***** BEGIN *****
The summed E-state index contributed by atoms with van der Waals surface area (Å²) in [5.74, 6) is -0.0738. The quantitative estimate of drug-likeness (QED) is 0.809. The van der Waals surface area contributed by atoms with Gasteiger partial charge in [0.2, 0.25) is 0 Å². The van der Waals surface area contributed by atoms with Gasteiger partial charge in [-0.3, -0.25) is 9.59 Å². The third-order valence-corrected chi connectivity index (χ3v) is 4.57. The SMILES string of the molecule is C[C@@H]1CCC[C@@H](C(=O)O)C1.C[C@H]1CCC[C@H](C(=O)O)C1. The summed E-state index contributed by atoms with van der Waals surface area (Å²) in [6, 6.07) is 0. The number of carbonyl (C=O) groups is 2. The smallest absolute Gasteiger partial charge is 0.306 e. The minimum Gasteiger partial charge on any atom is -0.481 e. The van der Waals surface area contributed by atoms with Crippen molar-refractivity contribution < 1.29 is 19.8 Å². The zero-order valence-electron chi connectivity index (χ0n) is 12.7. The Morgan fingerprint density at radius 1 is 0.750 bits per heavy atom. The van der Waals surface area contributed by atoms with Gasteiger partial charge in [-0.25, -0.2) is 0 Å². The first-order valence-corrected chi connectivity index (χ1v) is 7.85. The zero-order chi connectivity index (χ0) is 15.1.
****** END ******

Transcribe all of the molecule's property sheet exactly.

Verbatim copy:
The summed E-state index contributed by atoms with van der Waals surface area (Å²) in [5.74, 6) is -0.0738. The quantitative estimate of drug-likeness (QED) is 0.809. The van der Waals surface area contributed by atoms with Gasteiger partial charge in [0.2, 0.25) is 0 Å². The van der Waals surface area contributed by atoms with Gasteiger partial charge in [-0.3, -0.25) is 9.59 Å². The third-order valence-corrected chi connectivity index (χ3v) is 4.57. The SMILES string of the molecule is C[C@@H]1CCC[C@@H](C(=O)O)C1.C[C@H]1CCC[C@H](C(=O)O)C1. The summed E-state index contributed by atoms with van der Waals surface area (Å²) in [6, 6.07) is 0. The number of carbonyl (C=O) groups is 2. The smallest absolute Gasteiger partial charge is 0.306 e. The minimum Gasteiger partial charge on any atom is -0.481 e. The van der Waals surface area contributed by atoms with Crippen molar-refractivity contribution < 1.29 is 19.8 Å². The zero-order valence-electron chi connectivity index (χ0n) is 12.7. The Morgan fingerprint density at radius 1 is 0.750 bits per heavy atom. The van der Waals surface area contributed by atoms with Gasteiger partial charge in [-0.25, -0.2) is 0 Å². The first-order valence-corrected chi connectivity index (χ1v) is 7.85. The zero-order chi connectivity index (χ0) is 15.1.